Much Ado About Branagh
When in 1990 Kenneth Branagh’s luminous film version of Shakespeare’s Henry V appeared like a comet, it seemed an augury of great things. The young and charismatic British star and director was compared with Laurence Olivier and Orson Welles; he was thought capable of rescuing, single-handedly, the great tradition of Shakespearean cinema, a legacy left critically anemic by three decades of Franco Zefirelli’s bloodletting. Although Branagh followed his debut with a pair of lightweight and inconsequential films, no one seemed to mind. Now, with this summer’s Much Ado About Nothing, he is said to have triumphed again. If only that were true. . . .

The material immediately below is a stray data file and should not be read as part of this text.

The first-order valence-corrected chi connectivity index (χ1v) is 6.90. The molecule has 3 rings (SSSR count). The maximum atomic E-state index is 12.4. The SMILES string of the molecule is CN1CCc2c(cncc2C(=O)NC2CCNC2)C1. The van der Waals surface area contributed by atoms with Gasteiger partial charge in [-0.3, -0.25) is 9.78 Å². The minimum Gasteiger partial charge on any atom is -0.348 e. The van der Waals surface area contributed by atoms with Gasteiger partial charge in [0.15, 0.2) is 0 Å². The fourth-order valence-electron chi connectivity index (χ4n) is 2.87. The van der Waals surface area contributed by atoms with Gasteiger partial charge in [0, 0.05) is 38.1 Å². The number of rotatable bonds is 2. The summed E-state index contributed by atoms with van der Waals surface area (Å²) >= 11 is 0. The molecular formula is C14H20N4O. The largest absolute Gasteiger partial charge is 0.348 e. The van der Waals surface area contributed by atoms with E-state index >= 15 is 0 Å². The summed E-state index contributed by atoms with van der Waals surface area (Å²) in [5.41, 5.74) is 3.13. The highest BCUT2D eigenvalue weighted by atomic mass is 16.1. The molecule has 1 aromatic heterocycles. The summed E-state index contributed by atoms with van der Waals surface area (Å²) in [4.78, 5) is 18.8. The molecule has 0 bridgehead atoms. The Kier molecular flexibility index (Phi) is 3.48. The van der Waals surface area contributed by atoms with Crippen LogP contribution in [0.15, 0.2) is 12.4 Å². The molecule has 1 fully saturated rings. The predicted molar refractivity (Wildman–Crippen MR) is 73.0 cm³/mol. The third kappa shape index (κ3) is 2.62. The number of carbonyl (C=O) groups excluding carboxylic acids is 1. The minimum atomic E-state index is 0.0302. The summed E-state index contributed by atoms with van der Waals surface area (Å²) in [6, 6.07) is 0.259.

The critical hyperbole which has greeted this effort is utterly astonishing. One is perhaps inured to lack of restraint in the New York Times’s Vincent Canby—“a ravishing entertainment,” he called Branagh’s movie—but even less flappable reviewers lost their heads. Stanley Kauffmann, for example, was so enraptured that he reviewed the movie twice for the New Republic, in notices filled with gush. Emma Thompson, Branagh’s wife and co-star, Kaufmann wrote, is “the first screen actress since Katharine Hepburn to make intelligence sexy”; or, again, “Branagh’s astonishing energy . . . makes him the Atlas on whom this world rests”; or, finally, “one doesn’t often cry for pleasure at a film. It happened here.” In New York magazine, David Denby, too, envisioned audiences weeping with joy.
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